While hitting the gym is always a great option, sometimes, that just doesn’t fit in the schedule. Be open to re-thinking the standard that “to exercise and be healthy, I have to hit the gym.”
Instead, open up to the idea that fitting in a quick jog around campus, or walking to class instead of jumping onto a shuttle or driving can do the trick.
Or, try new activities or sports where you can socialize, try something new AND get in some sweat equity, all at the same time. Maybe join a co-ed softball club, try swimming or rowing, pickleball, Zumba, or another dance class.
There are also options such as a yoga or meditation class, that can help with stress and relaxation management, to help deal with daily pressures and responsibilities.
Or take it a step further and more adventurous, perhaps post on a meetup or social board, and see if others would like to join you for a 5K or Mud Run, and even schedule some pre-event training sessions or get-togethers.
It can be tempting to order UberEATS or call for pizza delivery during a late-night study session. But eating healthy and being prepared with food on hand to eat and having snacks to partake of is essential in avoiding the dreaded “freshman 15” and the weight gain that college students often put on, due to their eating habits and changes in activity level and metabolism.
Set aside time to make a grocery list and hit up the grocery store routinely, to have fresh fruits and vegetables on hand. These days, even gas station convenience stores have fruits and healthy snacks available for purchase.
If an option, find a company that can do meal prep for you, and then all that is required is for you to reheat the refrigerated meals when you are ready to eat.
Check to see if you have a communal garden near you, and purchase a plot of the garden to tend and grow your own vegetables.
Or if you have roommates, split up the grocery shopping duties, try new recipes together to find new ways to cook while exploring new-to-you fruits and vegetables.
Instead of purchasing pre-made meal prep, maybe get a group of friends together to slice, chop, and cook your weekly meals, making it both a social event and ensuring you have affordable and healthy food to eat each week!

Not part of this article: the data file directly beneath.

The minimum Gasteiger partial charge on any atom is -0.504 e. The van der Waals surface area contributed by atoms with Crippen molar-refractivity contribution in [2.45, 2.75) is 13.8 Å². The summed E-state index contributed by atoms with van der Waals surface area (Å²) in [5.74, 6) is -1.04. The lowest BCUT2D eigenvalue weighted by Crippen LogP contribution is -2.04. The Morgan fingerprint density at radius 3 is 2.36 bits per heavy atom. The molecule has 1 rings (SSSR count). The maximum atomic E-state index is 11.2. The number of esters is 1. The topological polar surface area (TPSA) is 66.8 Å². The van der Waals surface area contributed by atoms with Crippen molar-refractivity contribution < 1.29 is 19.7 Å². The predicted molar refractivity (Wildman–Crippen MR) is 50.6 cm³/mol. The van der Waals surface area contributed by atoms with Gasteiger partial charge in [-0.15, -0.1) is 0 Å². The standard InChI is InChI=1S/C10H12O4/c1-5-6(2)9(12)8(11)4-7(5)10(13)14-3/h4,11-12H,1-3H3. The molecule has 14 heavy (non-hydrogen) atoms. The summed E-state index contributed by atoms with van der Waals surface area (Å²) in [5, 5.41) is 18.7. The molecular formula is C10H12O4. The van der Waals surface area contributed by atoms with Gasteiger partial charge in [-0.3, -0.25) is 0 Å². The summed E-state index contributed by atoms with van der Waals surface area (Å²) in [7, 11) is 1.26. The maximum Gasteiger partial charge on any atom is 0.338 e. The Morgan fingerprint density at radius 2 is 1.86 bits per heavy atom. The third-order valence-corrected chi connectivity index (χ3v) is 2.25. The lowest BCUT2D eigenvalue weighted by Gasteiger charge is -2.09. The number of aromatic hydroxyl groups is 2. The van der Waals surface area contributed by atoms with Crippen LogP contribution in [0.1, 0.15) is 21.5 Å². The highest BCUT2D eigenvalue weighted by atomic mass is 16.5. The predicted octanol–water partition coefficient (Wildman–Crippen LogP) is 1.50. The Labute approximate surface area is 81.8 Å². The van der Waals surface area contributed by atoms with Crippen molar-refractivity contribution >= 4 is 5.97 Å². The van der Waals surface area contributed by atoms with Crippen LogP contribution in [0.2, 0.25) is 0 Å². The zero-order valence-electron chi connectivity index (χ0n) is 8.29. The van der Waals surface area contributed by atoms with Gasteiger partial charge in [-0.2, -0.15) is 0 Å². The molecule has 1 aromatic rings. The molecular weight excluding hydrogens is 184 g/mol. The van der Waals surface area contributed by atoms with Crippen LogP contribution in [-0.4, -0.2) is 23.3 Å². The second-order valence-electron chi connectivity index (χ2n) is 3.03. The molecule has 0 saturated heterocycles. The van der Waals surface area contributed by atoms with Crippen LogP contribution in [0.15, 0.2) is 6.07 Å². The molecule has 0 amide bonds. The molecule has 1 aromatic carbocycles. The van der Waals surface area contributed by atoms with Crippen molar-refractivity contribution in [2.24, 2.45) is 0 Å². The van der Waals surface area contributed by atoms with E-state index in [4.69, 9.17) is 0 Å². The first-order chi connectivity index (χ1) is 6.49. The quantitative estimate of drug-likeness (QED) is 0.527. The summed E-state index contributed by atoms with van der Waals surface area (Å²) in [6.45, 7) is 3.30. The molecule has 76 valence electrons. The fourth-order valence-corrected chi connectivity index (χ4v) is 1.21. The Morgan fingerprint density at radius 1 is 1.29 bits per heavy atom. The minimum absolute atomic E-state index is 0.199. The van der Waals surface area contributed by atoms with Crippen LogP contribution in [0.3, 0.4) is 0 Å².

Don’t be nervous to visit the on-campus doctor or health clinic for any health concerns. This is often included in your tuition and they have seen and heard it all. Whether you have a physical ailment or are needing assistance with stress, anxiety, or sleep issues, visiting the doctor is the first step to getting help and back on track.
Seeing a therapist or psychiatrist
College brings a lot of new experiences and can be overwhelming at times. Seek out a therapist or psychiatrist to address any mental health issues that may arise, or if you are having interpersonal issues with a friend or roommates, or experiencing loneliness that can be associated with changes in living situations.
Having a listening ear and someone to turn to who can give qualified advice is invaluable during times of transition and struggle. It may be necessary to see a psychiatrist to be prescribed medications that can help with mood stabilization, and there is no shame in asking and accepting for assistance with mental health.
Finances are often sparse while in college, having to pay for housing, food, tuition, books, etc. Often students rely on additional financial support from family and friends when there isn’t enough time in the day to work a part-time job. Staying within your budget each semester can be difficult. If necessary, reassess living arrangements, and consider if a more affordable housing solution at BYU-Idaho can save you money.
If possible, get in the habit of having a set amount that you can spend for extracurricular activities, whether that is for each day, week, or month. This habit of living within your means will be a lesson that can benefit you for the rest of your life, versus going into debt and having to dig out of that financial hole once you have graduated and are trying to move on to the next step in life.
Staying true to you
College is a time to learn more about yourself, what you want in life, and what you are looking forward to in the future. It can be scary as you have new experiences, explore new ideas and ideologies, and venture out into adulthood. Be open to new adventures, but also remember to make health and wellness an integral part of your journey, while remembering to account for your own values and staying true to your dreams, desires, and wishes!